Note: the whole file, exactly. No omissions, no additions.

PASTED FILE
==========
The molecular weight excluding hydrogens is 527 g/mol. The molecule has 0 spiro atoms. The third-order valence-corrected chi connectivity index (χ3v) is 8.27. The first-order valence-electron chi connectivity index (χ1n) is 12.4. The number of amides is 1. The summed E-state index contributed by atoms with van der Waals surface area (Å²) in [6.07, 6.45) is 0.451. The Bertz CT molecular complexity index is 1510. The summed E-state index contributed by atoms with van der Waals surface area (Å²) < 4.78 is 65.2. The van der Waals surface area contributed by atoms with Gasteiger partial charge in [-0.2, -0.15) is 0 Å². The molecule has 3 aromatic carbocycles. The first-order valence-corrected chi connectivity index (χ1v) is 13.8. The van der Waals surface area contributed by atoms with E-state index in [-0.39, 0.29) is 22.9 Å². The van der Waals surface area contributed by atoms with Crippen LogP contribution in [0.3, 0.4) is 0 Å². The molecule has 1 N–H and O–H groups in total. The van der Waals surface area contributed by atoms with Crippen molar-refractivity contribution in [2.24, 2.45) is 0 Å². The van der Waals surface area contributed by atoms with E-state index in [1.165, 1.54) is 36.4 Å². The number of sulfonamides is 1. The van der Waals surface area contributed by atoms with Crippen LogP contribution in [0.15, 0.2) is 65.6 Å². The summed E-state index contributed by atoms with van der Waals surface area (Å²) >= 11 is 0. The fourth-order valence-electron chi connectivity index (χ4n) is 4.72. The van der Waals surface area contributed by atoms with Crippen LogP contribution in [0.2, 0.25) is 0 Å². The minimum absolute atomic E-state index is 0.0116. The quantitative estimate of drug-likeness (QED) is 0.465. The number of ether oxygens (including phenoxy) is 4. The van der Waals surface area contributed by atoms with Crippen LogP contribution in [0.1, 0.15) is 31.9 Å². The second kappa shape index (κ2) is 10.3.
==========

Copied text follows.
The molecular weight excluding hydrogens is 527 g/mol. The molecule has 0 spiro atoms. The third-order valence-corrected chi connectivity index (χ3v) is 8.27. The first-order valence-electron chi connectivity index (χ1n) is 12.4. The number of amides is 1. The summed E-state index contributed by atoms with van der Waals surface area (Å²) in [6.07, 6.45) is 0.451. The Bertz CT molecular complexity index is 1510. The summed E-state index contributed by atoms with van der Waals surface area (Å²) < 4.78 is 65.2. The van der Waals surface area contributed by atoms with Gasteiger partial charge in [-0.2, -0.15) is 0 Å². The molecule has 3 aromatic carbocycles. The first-order valence-corrected chi connectivity index (χ1v) is 13.8. The van der Waals surface area contributed by atoms with E-state index in [-0.39, 0.29) is 22.9 Å². The van der Waals surface area contributed by atoms with Crippen LogP contribution in [0.3, 0.4) is 0 Å². The molecule has 1 N–H and O–H groups in total. The van der Waals surface area contributed by atoms with Crippen molar-refractivity contribution in [2.24, 2.45) is 0 Å². The van der Waals surface area contributed by atoms with E-state index in [1.165, 1.54) is 36.4 Å². The number of sulfonamides is 1. The van der Waals surface area contributed by atoms with Crippen LogP contribution in [0.15, 0.2) is 65.6 Å². The summed E-state index contributed by atoms with van der Waals surface area (Å²) >= 11 is 0. The fourth-order valence-electron chi connectivity index (χ4n) is 4.72. The van der Waals surface area contributed by atoms with Crippen LogP contribution in [0.2, 0.25) is 0 Å². The minimum absolute atomic E-state index is 0.0116. The quantitative estimate of drug-likeness (QED) is 0.465. The number of ether oxygens (including phenoxy) is 4. The van der Waals surface area contributed by atoms with Crippen LogP contribution in [0.1, 0.15) is 31.9 Å². The second kappa shape index (κ2) is 10.3.